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Phong T. Le, Ph.D.

Professor

Dept. of Microbiology and Immunology

and

Graduate Program Director

Cell Biology, Neurobiology and Anatomy

LeP.JPG (405709 bytes)

      B.S., Microbiology, 1980. Department of Microbiology, University of Illinois.
      M.S., Immunology, 1982. Department of Microbiology, Ohio State University.
      Ph.D., Immunology, 1985. Department of Microbiology, Ohio State University.
      Postdoctoral Fellow, National Research Service Award recipient, Department

      of Microbiology and Immunology, Duke University Medical Center.1985-1987
      Research Associate, Department of Microbiology and Immunology, Division  of  

      Rheumatology and Immunology, Duke University Medical Center. 1987-1989.
      Medical Research Associate, Department of Medicine, Division of Rheumatology

      and Immunology, Duke University Medical Center. 1989-1991.

EMAIL

 

Current Interests

Thymic epithelial cell biology in T cell development: 1) Role of thymic epithelial cells in

 the control of lineage commitment of thymic precursors through regulation of expression

of transcription factors; 2) molecular mechanism of age-associated thymic involution.

Laboratory Focus

The thymus is a lymphoid-epithelial organ whose main function is to generate nave T cells

for the peripheral T cell pool; nevertheless, the production of nave T cells deteriorates with

age, a condition known as thymic involution. Our laboratory is interested in understanding

 the molecular mechanisms by which thymic epithelial cells (TEC) affect T cell development
 in the normal setting and in the context of the aged thymus. We hypothesize that

TEC-T cell progenitor interaction orchestrates the coordinated expression of a combinatory

 set of transcription factors that affect progenitors lineage commitment and differentiation.

Aging in the thymus is affected by the changes at the apex of TEC-T cell progenitor

 interaction resulting in the decline in thymopoiesis. Thus, the critical steps toward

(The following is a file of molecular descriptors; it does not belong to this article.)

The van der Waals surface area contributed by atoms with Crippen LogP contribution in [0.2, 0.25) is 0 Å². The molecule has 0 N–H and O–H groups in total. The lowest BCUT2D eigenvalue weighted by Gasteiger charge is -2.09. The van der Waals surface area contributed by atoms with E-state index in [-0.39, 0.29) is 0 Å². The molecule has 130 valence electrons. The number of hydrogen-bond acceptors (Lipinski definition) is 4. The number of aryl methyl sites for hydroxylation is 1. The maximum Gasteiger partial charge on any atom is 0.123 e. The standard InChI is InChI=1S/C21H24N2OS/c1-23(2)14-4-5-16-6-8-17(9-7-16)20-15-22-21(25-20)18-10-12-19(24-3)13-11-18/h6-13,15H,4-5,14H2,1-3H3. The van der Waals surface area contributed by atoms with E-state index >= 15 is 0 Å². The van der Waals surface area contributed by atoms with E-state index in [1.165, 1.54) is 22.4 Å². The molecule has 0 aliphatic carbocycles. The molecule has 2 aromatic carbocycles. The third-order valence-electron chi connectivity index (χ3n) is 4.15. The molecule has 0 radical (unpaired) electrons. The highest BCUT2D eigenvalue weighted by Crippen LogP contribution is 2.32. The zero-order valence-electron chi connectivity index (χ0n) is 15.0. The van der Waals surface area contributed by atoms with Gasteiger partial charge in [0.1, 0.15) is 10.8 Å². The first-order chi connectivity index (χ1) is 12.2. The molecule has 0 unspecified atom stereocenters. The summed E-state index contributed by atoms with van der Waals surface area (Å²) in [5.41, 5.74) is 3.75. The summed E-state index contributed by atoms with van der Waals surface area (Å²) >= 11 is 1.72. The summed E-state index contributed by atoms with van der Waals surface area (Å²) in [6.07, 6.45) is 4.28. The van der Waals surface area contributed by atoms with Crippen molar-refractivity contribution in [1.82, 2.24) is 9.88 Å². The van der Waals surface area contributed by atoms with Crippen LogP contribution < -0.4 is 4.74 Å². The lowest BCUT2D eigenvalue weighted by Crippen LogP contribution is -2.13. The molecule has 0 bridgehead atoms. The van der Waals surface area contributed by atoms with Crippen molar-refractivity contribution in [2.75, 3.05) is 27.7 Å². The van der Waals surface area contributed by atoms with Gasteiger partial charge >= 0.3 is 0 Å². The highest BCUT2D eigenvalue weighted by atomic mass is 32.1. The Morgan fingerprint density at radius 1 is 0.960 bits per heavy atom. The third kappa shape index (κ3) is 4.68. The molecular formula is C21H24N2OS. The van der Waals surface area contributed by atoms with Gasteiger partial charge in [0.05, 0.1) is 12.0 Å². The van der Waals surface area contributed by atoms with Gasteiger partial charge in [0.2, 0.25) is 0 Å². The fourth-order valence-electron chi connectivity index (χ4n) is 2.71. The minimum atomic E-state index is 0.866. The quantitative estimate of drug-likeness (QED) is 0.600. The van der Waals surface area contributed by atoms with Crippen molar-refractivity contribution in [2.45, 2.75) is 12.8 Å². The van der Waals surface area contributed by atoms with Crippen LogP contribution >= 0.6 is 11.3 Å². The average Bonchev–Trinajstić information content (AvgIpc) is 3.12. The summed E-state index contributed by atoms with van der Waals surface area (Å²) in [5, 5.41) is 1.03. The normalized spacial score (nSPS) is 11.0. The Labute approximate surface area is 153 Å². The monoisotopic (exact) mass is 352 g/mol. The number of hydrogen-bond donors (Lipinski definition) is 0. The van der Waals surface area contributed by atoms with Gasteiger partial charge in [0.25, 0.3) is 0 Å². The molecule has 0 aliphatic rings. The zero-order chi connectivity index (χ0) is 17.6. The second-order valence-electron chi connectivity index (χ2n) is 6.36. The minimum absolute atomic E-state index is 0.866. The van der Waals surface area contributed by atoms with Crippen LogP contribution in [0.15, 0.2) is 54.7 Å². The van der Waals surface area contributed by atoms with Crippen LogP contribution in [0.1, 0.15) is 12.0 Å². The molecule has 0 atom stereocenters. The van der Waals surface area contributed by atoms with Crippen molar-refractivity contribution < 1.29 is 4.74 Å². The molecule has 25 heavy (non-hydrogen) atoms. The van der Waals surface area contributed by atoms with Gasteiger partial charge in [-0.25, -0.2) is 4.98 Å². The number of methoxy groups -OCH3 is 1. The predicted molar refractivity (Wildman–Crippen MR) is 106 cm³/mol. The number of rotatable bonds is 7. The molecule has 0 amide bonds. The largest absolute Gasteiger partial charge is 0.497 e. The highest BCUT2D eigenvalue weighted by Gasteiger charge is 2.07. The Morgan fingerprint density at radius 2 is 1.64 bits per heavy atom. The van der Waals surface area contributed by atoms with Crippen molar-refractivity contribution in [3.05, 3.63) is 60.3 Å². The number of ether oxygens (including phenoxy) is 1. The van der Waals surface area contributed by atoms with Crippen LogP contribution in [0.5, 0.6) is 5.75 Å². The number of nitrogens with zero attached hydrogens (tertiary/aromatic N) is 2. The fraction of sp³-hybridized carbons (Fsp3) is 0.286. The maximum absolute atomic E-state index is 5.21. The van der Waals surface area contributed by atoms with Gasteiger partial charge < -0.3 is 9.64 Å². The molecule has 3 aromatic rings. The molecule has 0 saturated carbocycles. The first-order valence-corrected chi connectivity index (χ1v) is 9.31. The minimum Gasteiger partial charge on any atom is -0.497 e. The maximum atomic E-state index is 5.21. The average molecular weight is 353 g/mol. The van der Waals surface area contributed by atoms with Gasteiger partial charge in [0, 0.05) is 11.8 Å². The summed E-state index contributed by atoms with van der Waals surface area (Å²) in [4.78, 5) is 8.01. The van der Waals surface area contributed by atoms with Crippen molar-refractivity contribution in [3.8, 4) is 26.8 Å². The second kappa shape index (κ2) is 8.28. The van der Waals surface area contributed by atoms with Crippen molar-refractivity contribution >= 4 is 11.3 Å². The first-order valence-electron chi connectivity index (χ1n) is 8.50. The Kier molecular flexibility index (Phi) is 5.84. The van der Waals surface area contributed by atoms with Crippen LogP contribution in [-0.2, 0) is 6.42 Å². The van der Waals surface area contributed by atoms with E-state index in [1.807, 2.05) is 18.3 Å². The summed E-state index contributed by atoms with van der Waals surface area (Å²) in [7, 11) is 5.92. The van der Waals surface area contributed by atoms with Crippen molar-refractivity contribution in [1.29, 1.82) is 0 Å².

understanding the mechanism of aging in the thymus are to identify these changes in

molecular terms and then to determine whether these alterations lead to a decline in nave

T cell output.

 

Based on our observation that expression of the TEC specific the transcription factor

FoxN1, which is essential for functional maturation of TEC, is significantly reduced with

age, we have generated transgenic mice that overexpress FoxN1. These mice show the

absence of several age-associated changes in thymic involution such as reduced nave

T cell output, number of T cell progenitors and T cell precursor. The mouse model

provides us a novel animal model to discover the molecular mechanism that affects

thymic involution.

Publications

Le, P. T., K. L. Adams, N. Zaya, H. L. Mathews, W. J. Storkus, and T. M. Ellis.

 Human thymic epithelial cells inhibit IL-15- and IL-2-driven differentiation of NK cells

from the early human thymic progenitors. J. Immunol. 166:2194-2201, 2001.

Ortman, C. L., K. A. Dittmar, P. L. Witte, and P. T. Le. . Molecular characterization

of the mouse involuted thymus: aberrations in expression of transcription regulators in

thymocyte and epithelial compartments. Int. Immunol. 14:813-822, 2002.

Sempowski, G. D., M. E. Gooding, H. X. Liao, P. T. Le, and B. F. Haynes. T cell receptor delta excision circle assessment of thymic output in aging mice. Mol. Immunol.

38:841-848, 2002.

 

 

Last Reviewed: December  2008

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